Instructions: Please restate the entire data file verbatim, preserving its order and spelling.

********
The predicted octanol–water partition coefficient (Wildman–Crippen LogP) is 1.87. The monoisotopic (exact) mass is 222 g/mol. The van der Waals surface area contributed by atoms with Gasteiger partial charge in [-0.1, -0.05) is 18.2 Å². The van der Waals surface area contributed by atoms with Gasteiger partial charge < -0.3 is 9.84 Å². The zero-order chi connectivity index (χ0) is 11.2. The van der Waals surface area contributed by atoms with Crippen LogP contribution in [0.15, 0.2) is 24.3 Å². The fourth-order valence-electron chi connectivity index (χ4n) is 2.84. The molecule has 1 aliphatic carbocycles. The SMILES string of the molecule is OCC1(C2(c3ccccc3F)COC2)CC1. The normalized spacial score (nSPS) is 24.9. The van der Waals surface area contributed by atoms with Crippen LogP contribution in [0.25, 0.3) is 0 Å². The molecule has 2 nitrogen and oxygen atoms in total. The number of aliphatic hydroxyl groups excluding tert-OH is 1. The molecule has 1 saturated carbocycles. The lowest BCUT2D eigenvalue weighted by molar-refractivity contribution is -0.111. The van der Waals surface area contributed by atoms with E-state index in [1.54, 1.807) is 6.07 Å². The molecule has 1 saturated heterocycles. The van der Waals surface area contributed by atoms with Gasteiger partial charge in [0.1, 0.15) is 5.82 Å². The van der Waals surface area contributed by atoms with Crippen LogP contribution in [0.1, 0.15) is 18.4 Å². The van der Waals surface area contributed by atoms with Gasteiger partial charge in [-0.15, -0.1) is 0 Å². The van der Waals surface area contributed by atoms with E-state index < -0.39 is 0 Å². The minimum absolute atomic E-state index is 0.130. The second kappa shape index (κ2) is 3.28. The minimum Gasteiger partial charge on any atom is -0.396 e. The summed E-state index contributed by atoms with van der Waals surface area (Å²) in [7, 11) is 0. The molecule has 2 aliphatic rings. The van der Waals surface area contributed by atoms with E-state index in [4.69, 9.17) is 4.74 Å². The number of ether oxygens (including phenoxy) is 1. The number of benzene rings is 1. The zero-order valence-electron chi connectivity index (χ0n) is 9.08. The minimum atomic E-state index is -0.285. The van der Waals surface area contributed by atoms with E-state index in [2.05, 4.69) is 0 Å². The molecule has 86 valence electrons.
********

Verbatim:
The predicted octanol–water partition coefficient (Wildman–Crippen LogP) is 1.87. The monoisotopic (exact) mass is 222 g/mol. The van der Waals surface area contributed by atoms with Gasteiger partial charge in [-0.1, -0.05) is 18.2 Å². The van der Waals surface area contributed by atoms with Gasteiger partial charge < -0.3 is 9.84 Å². The zero-order chi connectivity index (χ0) is 11.2. The van der Waals surface area contributed by atoms with Crippen LogP contribution in [0.15, 0.2) is 24.3 Å². The fourth-order valence-electron chi connectivity index (χ4n) is 2.84. The molecule has 1 aliphatic carbocycles. The SMILES string of the molecule is OCC1(C2(c3ccccc3F)COC2)CC1. The normalized spacial score (nSPS) is 24.9. The van der Waals surface area contributed by atoms with Crippen LogP contribution in [0.25, 0.3) is 0 Å². The molecule has 2 nitrogen and oxygen atoms in total. The number of aliphatic hydroxyl groups excluding tert-OH is 1. The molecule has 1 saturated carbocycles. The lowest BCUT2D eigenvalue weighted by molar-refractivity contribution is -0.111. The van der Waals surface area contributed by atoms with E-state index in [1.54, 1.807) is 6.07 Å². The molecule has 1 saturated heterocycles. The van der Waals surface area contributed by atoms with Gasteiger partial charge in [0.1, 0.15) is 5.82 Å². The van der Waals surface area contributed by atoms with Crippen LogP contribution in [0.1, 0.15) is 18.4 Å². The van der Waals surface area contributed by atoms with Gasteiger partial charge in [-0.15, -0.1) is 0 Å². The van der Waals surface area contributed by atoms with E-state index < -0.39 is 0 Å². The minimum absolute atomic E-state index is 0.130. The second kappa shape index (κ2) is 3.28. The minimum Gasteiger partial charge on any atom is -0.396 e. The summed E-state index contributed by atoms with van der Waals surface area (Å²) in [7, 11) is 0. The molecule has 2 aliphatic rings. The van der Waals surface area contributed by atoms with E-state index in [4.69, 9.17) is 4.74 Å². The number of ether oxygens (including phenoxy) is 1. The number of benzene rings is 1. The zero-order valence-electron chi connectivity index (χ0n) is 9.08. The minimum atomic E-state index is -0.285. The van der Waals surface area contributed by atoms with E-state index in [2.05, 4.69) is 0 Å². The molecule has 86 valence electrons.